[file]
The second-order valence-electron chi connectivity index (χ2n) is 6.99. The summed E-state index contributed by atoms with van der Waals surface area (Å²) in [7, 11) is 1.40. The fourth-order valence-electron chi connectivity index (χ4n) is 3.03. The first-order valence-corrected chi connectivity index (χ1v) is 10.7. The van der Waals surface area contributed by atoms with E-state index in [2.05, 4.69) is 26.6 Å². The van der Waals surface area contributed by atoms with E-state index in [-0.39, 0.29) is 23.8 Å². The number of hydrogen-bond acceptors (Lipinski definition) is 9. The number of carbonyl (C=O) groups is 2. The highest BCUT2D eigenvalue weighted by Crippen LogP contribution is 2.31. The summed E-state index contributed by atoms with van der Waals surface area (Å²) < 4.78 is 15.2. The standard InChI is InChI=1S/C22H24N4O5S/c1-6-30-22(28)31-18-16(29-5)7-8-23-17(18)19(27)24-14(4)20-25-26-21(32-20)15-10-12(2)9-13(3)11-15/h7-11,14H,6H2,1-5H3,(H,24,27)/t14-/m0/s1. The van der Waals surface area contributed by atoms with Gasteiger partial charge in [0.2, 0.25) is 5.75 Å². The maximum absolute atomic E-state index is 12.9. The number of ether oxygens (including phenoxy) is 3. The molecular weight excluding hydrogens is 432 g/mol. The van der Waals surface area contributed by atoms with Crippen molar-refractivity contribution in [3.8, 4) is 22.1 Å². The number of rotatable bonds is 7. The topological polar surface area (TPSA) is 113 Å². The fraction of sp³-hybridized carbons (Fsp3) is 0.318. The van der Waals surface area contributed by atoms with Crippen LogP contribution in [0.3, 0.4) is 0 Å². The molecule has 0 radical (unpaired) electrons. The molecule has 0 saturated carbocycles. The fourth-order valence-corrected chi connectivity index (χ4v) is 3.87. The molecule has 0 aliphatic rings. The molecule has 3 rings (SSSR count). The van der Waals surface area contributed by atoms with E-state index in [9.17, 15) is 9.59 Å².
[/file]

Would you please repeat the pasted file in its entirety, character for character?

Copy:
The second-order valence-electron chi connectivity index (χ2n) is 6.99. The summed E-state index contributed by atoms with van der Waals surface area (Å²) in [7, 11) is 1.40. The fourth-order valence-electron chi connectivity index (χ4n) is 3.03. The first-order valence-corrected chi connectivity index (χ1v) is 10.7. The van der Waals surface area contributed by atoms with E-state index in [2.05, 4.69) is 26.6 Å². The van der Waals surface area contributed by atoms with E-state index in [-0.39, 0.29) is 23.8 Å². The number of hydrogen-bond acceptors (Lipinski definition) is 9. The number of carbonyl (C=O) groups is 2. The highest BCUT2D eigenvalue weighted by Crippen LogP contribution is 2.31. The summed E-state index contributed by atoms with van der Waals surface area (Å²) < 4.78 is 15.2. The standard InChI is InChI=1S/C22H24N4O5S/c1-6-30-22(28)31-18-16(29-5)7-8-23-17(18)19(27)24-14(4)20-25-26-21(32-20)15-10-12(2)9-13(3)11-15/h7-11,14H,6H2,1-5H3,(H,24,27)/t14-/m0/s1. The van der Waals surface area contributed by atoms with Gasteiger partial charge in [0.2, 0.25) is 5.75 Å². The maximum absolute atomic E-state index is 12.9. The number of ether oxygens (including phenoxy) is 3. The molecular weight excluding hydrogens is 432 g/mol. The van der Waals surface area contributed by atoms with Crippen molar-refractivity contribution in [3.8, 4) is 22.1 Å². The number of rotatable bonds is 7. The topological polar surface area (TPSA) is 113 Å². The fraction of sp³-hybridized carbons (Fsp3) is 0.318. The van der Waals surface area contributed by atoms with Crippen LogP contribution in [0.3, 0.4) is 0 Å². The molecule has 0 radical (unpaired) electrons. The molecule has 0 saturated carbocycles. The fourth-order valence-corrected chi connectivity index (χ4v) is 3.87. The molecule has 0 aliphatic rings. The molecule has 3 rings (SSSR count). The van der Waals surface area contributed by atoms with E-state index in [9.17, 15) is 9.59 Å².